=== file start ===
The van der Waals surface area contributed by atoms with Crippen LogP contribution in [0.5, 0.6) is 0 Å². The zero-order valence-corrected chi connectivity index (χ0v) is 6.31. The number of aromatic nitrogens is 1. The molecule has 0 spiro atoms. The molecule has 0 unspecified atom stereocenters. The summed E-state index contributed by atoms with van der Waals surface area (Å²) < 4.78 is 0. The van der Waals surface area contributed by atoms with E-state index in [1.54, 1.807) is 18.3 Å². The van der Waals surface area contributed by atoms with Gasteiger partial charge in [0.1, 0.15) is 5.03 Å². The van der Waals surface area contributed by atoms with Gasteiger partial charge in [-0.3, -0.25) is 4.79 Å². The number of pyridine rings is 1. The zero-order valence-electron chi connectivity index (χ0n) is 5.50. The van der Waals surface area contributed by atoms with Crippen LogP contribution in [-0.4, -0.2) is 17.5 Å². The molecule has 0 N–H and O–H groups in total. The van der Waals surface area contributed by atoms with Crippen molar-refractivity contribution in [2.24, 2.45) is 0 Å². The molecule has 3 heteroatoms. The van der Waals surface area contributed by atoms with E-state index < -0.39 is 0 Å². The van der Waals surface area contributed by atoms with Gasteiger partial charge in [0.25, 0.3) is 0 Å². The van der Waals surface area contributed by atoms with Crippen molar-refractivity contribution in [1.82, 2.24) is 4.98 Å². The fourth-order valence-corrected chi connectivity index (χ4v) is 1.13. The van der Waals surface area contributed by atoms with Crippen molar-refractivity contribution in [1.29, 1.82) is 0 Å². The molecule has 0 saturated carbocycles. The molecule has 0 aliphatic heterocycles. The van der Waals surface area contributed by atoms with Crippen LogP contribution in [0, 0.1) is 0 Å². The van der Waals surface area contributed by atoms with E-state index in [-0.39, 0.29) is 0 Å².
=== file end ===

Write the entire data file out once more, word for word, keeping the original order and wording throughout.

The van der Waals surface area contributed by atoms with Crippen LogP contribution in [0.5, 0.6) is 0 Å². The zero-order valence-corrected chi connectivity index (χ0v) is 6.31. The number of aromatic nitrogens is 1. The molecule has 0 spiro atoms. The molecule has 0 unspecified atom stereocenters. The summed E-state index contributed by atoms with van der Waals surface area (Å²) < 4.78 is 0. The van der Waals surface area contributed by atoms with E-state index in [1.54, 1.807) is 18.3 Å². The van der Waals surface area contributed by atoms with Gasteiger partial charge in [0.1, 0.15) is 5.03 Å². The van der Waals surface area contributed by atoms with Gasteiger partial charge in [-0.3, -0.25) is 4.79 Å². The number of pyridine rings is 1. The zero-order valence-electron chi connectivity index (χ0n) is 5.50. The van der Waals surface area contributed by atoms with Crippen LogP contribution in [-0.4, -0.2) is 17.5 Å². The molecule has 0 N–H and O–H groups in total. The van der Waals surface area contributed by atoms with Crippen molar-refractivity contribution in [2.24, 2.45) is 0 Å². The molecule has 3 heteroatoms. The van der Waals surface area contributed by atoms with E-state index < -0.39 is 0 Å². The van der Waals surface area contributed by atoms with Gasteiger partial charge in [0.25, 0.3) is 0 Å². The van der Waals surface area contributed by atoms with Crippen molar-refractivity contribution in [1.82, 2.24) is 4.98 Å². The fourth-order valence-corrected chi connectivity index (χ4v) is 1.13. The van der Waals surface area contributed by atoms with Crippen molar-refractivity contribution in [1.29, 1.82) is 0 Å². The molecule has 0 saturated carbocycles. The molecule has 0 aliphatic heterocycles. The van der Waals surface area contributed by atoms with Crippen LogP contribution in [0, 0.1) is 0 Å². The van der Waals surface area contributed by atoms with E-state index in [-0.39, 0.29) is 0 Å².